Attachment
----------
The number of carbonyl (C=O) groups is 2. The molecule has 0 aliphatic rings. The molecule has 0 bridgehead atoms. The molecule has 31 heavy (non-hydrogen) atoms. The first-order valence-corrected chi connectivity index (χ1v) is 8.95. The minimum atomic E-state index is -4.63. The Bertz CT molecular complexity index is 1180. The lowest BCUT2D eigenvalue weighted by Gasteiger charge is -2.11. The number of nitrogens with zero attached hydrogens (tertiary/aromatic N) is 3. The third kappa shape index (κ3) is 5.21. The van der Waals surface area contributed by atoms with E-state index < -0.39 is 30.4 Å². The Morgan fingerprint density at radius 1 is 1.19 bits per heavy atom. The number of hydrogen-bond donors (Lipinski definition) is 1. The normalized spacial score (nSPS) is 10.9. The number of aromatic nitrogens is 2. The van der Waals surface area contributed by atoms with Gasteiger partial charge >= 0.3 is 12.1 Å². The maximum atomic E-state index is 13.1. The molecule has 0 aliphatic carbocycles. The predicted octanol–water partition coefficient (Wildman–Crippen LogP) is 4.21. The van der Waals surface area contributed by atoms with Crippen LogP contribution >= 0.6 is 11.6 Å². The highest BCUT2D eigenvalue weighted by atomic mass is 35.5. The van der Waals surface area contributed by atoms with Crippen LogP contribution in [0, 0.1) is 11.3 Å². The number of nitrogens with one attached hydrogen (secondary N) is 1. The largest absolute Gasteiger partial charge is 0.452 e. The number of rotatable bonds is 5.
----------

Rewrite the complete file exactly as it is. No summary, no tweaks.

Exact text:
The number of carbonyl (C=O) groups is 2. The molecule has 0 aliphatic rings. The molecule has 0 bridgehead atoms. The molecule has 31 heavy (non-hydrogen) atoms. The first-order valence-corrected chi connectivity index (χ1v) is 8.95. The minimum atomic E-state index is -4.63. The Bertz CT molecular complexity index is 1180. The lowest BCUT2D eigenvalue weighted by Gasteiger charge is -2.11. The number of nitrogens with zero attached hydrogens (tertiary/aromatic N) is 3. The third kappa shape index (κ3) is 5.21. The van der Waals surface area contributed by atoms with E-state index < -0.39 is 30.4 Å². The Morgan fingerprint density at radius 1 is 1.19 bits per heavy atom. The number of hydrogen-bond donors (Lipinski definition) is 1. The normalized spacial score (nSPS) is 10.9. The number of aromatic nitrogens is 2. The van der Waals surface area contributed by atoms with Gasteiger partial charge >= 0.3 is 12.1 Å². The maximum atomic E-state index is 13.1. The molecule has 0 aliphatic carbocycles. The predicted octanol–water partition coefficient (Wildman–Crippen LogP) is 4.21. The van der Waals surface area contributed by atoms with Crippen LogP contribution >= 0.6 is 11.6 Å². The highest BCUT2D eigenvalue weighted by atomic mass is 35.5. The van der Waals surface area contributed by atoms with Crippen LogP contribution in [0, 0.1) is 11.3 Å². The number of nitrogens with one attached hydrogen (secondary N) is 1. The largest absolute Gasteiger partial charge is 0.452 e. The number of rotatable bonds is 5.